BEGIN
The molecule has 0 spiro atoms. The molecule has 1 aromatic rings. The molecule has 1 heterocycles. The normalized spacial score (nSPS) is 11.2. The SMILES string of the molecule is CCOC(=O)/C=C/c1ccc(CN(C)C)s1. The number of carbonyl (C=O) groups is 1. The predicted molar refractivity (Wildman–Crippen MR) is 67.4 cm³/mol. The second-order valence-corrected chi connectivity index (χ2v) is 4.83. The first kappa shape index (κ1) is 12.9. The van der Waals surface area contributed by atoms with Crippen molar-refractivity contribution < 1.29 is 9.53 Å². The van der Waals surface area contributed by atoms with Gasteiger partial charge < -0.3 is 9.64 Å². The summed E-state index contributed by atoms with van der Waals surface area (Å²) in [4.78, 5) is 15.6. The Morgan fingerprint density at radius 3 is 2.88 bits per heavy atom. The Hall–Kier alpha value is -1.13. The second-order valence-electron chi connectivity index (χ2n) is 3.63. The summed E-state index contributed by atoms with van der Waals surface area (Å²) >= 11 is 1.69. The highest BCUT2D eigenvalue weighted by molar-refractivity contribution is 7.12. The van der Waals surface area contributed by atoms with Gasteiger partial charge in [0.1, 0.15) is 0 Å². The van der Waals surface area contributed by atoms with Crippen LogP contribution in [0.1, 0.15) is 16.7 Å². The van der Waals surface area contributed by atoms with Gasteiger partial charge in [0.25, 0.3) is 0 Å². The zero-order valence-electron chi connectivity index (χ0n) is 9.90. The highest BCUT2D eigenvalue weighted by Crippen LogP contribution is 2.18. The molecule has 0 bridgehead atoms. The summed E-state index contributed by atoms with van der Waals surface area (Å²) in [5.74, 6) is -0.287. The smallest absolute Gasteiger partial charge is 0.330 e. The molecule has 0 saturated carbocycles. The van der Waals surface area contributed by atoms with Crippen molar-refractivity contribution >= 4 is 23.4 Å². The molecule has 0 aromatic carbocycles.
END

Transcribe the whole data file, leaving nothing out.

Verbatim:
The molecule has 0 spiro atoms. The molecule has 1 aromatic rings. The molecule has 1 heterocycles. The normalized spacial score (nSPS) is 11.2. The SMILES string of the molecule is CCOC(=O)/C=C/c1ccc(CN(C)C)s1. The number of carbonyl (C=O) groups is 1. The predicted molar refractivity (Wildman–Crippen MR) is 67.4 cm³/mol. The second-order valence-corrected chi connectivity index (χ2v) is 4.83. The first kappa shape index (κ1) is 12.9. The van der Waals surface area contributed by atoms with Crippen molar-refractivity contribution < 1.29 is 9.53 Å². The van der Waals surface area contributed by atoms with Gasteiger partial charge < -0.3 is 9.64 Å². The summed E-state index contributed by atoms with van der Waals surface area (Å²) in [4.78, 5) is 15.6. The Morgan fingerprint density at radius 3 is 2.88 bits per heavy atom. The Hall–Kier alpha value is -1.13. The second-order valence-electron chi connectivity index (χ2n) is 3.63. The summed E-state index contributed by atoms with van der Waals surface area (Å²) >= 11 is 1.69. The highest BCUT2D eigenvalue weighted by molar-refractivity contribution is 7.12. The van der Waals surface area contributed by atoms with Gasteiger partial charge in [0.1, 0.15) is 0 Å². The van der Waals surface area contributed by atoms with Crippen LogP contribution in [0.1, 0.15) is 16.7 Å². The van der Waals surface area contributed by atoms with Gasteiger partial charge in [0.25, 0.3) is 0 Å². The zero-order valence-electron chi connectivity index (χ0n) is 9.90. The highest BCUT2D eigenvalue weighted by Crippen LogP contribution is 2.18. The molecule has 0 bridgehead atoms. The summed E-state index contributed by atoms with van der Waals surface area (Å²) in [5.74, 6) is -0.287. The smallest absolute Gasteiger partial charge is 0.330 e. The molecule has 0 saturated carbocycles. The van der Waals surface area contributed by atoms with Crippen molar-refractivity contribution >= 4 is 23.4 Å². The molecule has 0 aromatic carbocycles.